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Gibberfish Aims to Protect Activists Online

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MICHAEL TONN
  • Michael Tonn

Brian O'Donnell says he's never organized political rallies, attended protests or joined social justice movements. As he puts it, "It's not really my style."

But in recent months, the 38-year-old information technology professional and Burlington resident realized that his cybersecurity skills might be useful to activists who are trying to make the world a better place. That's especially true, he notes, for those who are unaware of how vulnerable their online activities are to surveillance, tampering and theft.

That point was driven home during last year's election season, O'Donnell recalls, by a conversation with a friend about an activist they both know. When that friend asked the activist which tools his group used to organize online, the answer was a surprise: a Facebook group that's accessible to virtually anyone. "They had no idea what they were getting into," he says.

O'Donnell, who works as a systems administrator at the University of Vermont, got together with several friends to brainstorm how they could help the activist's organization, and others like it, to protect their digital privacy without breaking the bank.

The result was Gibberfish, a nonprofit tech startup that launched in January. Its goal is to provide free online services to political activists, nongovernmental organizations and social-justice groups. Its software tools, which are still in the beta testing phase, include a "privacy-focused cloud platform" similar to services available through Dropbox, Google Drive and iCloud.

Gibberfish stores its data in an encrypted format, which is inaccessible to those who aren't authorized to see it. That includes the software creators themselves — Gibberfish operates as a "zero-knowledge service." In the event that police, lawyers or other investigators knock on their door seeking information, Gibberfish staff cannot decrypt the stored data.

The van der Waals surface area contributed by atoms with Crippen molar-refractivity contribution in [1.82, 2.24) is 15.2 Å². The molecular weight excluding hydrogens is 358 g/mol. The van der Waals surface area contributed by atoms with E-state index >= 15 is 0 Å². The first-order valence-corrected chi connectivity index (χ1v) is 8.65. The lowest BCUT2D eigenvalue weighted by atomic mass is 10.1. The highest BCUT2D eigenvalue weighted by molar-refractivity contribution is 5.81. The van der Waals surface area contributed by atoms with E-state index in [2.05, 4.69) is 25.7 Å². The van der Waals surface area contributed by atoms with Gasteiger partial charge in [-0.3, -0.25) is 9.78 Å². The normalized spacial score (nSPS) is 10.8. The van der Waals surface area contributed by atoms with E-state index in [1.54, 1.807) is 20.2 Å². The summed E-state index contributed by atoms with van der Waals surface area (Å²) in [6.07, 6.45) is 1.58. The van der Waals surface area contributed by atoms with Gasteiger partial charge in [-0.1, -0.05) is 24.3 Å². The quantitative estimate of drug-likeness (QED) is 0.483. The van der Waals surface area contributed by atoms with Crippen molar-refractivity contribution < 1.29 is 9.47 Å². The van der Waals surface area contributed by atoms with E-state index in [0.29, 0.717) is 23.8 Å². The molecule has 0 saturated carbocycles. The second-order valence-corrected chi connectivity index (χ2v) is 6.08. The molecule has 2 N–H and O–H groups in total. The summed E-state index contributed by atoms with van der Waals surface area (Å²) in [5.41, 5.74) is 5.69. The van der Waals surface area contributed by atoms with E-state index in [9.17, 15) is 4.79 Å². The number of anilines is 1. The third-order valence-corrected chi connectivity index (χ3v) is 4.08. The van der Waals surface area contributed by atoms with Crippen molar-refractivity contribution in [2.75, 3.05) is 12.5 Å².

"If they said, 'You need to turn over everything you've got,' we'd turn it over," O'Donnell says, "but it would probably be fairly useless to them."

Hence the name Gibberfish, a portmanteau of "gibberish" and "Babel fish." The latter is a fictitious creature in Douglas Adams' The Hitchhiker's Guide to the Galaxy that provides instant translations from any language.

"We're kind of doing the opposite," O'Donnell says. "Intelligent stuff goes in, and nonsense comes out."

Even before Edward Snowden's 2013 revelations about the National Security Agency's global surveillance programs, it was common knowledge that governments and others routinely spy on activists, journalists, lawyers, NGOs and human-rights workers. Last year, the Digital Freedom Alliance launched a project to chronicle such government hacks.

But only in recent years could average citizens access tools to prevent, or at least minimize, such threats. Gibberfish is just the latest addition to that toolbox. O'Donnell, who is Gibberfish's unpaid executive director, acknowledges that other services, such as SpiderOak, already provide online encryption. But Gibberfish is unique, he says, in that all the services it plans to offer — file-sharing, video conferencing, chat and collaborative editing — will be free of charge to "qualifying nonprofits, NGOs and civil-rights defenders." Grants and other fundraising will cover the annual cost of storing and maintaining that data — $300 to $500 per client.